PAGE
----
Baker eventually returned, and in violation of the U.S. Constitution he was tried a second time for the murder of Bates, convicted and hanged. Thenceforth there was "bad blood" between the Bakers and the Whites, involving the Garrards on one side and the Howards on the other, as allies to the respective clans.

In 1883 James Anderson Burns and his mother moved to the old “Burns Homestead” near Oneida, just south of Owsley County. Called “Burns of the Mountains,” James Anderson Burns was born August 2, 1865 in West Virginia. His father, Hugh Burns, a farmer and Primitive Baptist minister, had moved there from Oneida. The nearest school was 8 miles away so the Burns children studied in the evenings after chores. They learned to read from the Bible and an almanac. At night they gathered around the fireside while Hugh read Bible stories and prayed. At age 14, James learned that a new school was being built 3 miles away. He wanted to go, but had no money for books. He spent his summer digging ginseng roots and earned enough money to buy books and his first pair of store-bought shoes.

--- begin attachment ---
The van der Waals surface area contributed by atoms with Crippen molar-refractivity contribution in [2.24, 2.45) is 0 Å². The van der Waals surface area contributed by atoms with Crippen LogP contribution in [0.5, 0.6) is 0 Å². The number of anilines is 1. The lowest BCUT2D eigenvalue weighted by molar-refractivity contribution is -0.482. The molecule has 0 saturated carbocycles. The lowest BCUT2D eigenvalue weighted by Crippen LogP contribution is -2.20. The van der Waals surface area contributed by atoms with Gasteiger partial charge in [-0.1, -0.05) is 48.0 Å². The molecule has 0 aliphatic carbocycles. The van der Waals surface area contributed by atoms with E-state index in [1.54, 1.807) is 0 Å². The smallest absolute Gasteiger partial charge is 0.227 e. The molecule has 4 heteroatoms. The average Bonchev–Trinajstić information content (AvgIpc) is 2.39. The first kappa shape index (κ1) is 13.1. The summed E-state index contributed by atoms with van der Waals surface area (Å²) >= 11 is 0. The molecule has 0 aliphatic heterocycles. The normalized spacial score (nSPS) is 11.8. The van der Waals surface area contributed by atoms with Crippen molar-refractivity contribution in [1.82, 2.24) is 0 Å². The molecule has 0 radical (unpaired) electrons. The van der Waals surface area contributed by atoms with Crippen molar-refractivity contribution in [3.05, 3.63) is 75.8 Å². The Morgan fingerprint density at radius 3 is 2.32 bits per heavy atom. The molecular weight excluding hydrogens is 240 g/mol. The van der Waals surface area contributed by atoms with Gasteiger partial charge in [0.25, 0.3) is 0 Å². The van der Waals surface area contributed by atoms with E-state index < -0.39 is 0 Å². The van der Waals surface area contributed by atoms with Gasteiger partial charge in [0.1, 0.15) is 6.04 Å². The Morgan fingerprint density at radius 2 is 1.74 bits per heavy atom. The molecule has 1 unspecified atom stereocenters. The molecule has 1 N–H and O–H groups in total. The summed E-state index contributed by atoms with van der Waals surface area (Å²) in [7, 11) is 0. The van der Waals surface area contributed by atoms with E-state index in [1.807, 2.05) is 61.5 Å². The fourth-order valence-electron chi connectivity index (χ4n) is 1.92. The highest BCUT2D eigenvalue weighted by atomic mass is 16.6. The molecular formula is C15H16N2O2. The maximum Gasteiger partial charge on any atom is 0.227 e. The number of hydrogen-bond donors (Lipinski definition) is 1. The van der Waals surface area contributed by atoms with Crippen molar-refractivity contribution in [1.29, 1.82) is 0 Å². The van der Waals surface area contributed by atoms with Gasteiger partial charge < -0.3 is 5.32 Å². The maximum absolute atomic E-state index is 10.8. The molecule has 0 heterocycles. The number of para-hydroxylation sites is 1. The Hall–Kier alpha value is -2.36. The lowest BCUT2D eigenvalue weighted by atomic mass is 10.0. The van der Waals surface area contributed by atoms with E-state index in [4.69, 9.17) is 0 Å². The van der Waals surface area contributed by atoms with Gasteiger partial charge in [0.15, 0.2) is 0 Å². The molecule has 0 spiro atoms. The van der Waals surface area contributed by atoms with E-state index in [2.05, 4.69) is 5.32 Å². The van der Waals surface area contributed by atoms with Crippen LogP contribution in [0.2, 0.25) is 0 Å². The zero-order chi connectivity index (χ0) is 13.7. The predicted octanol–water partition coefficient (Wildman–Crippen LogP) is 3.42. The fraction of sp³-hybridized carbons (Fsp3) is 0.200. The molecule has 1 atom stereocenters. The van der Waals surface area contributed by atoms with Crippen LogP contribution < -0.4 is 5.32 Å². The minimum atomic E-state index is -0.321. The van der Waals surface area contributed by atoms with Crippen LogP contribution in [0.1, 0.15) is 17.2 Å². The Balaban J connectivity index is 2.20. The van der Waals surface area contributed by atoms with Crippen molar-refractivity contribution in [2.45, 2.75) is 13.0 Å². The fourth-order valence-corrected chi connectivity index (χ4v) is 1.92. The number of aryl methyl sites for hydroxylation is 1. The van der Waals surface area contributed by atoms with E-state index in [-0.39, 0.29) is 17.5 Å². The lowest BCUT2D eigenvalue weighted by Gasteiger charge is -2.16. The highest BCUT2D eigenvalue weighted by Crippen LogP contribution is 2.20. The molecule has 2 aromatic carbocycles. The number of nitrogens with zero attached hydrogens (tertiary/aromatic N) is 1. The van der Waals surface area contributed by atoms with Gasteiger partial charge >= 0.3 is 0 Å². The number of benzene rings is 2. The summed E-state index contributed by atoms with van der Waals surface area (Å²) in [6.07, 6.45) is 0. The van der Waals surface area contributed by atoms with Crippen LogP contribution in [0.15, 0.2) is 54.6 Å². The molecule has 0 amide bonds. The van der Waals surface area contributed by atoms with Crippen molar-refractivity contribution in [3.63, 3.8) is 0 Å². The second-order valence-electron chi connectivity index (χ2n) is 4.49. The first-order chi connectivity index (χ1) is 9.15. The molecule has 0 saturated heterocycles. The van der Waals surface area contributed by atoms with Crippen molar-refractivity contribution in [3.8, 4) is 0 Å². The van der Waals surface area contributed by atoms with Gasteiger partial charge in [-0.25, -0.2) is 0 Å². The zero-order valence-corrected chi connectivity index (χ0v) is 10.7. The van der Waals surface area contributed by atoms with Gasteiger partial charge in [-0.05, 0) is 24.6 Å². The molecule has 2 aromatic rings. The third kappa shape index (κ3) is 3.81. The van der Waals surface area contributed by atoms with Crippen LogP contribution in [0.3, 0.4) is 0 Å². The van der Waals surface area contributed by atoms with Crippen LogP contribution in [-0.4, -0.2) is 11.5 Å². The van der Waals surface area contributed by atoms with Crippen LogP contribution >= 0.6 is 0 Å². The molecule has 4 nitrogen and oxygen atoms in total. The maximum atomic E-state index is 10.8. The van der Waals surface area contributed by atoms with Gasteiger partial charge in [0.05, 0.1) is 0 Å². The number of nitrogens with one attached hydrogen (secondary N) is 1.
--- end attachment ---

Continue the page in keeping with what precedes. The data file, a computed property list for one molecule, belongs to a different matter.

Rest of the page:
By age 16 James had completed the school’s curriculum, but what he wanted most was to learn about Kentucky. When he asked why they had left, his father told him about the feuds. James felt that his father had left their relatives to fight the battle alone and said, “I’m going to Kentucky.” His father made him promise to wait a year. A week later Hugh died from a heart attack.

Soon after Burns arrived in Oneida, his only living uncle took him to the family graveyard. Pointing to the graves, his uncle told him stories of the untimely deaths their relatives had suffered. Burns left with a burning determination to avenge their deaths. For the next four years, Burns earned a legendary reputation in logging and feuding. Then an event occurred that would change the direction of his life. He and several of his relatives attacked a cabin on Newfound Creek. Burns was hit over the head and left for dead. In The Crucible he wrote, “When I regained consciousness...I went to the top of a mountain and spent two days in lonely vigils. On the third day I slept. When I woke up...the urge of vengeance was gone and peace reigned within. I was determined that the feuds should be stopped.”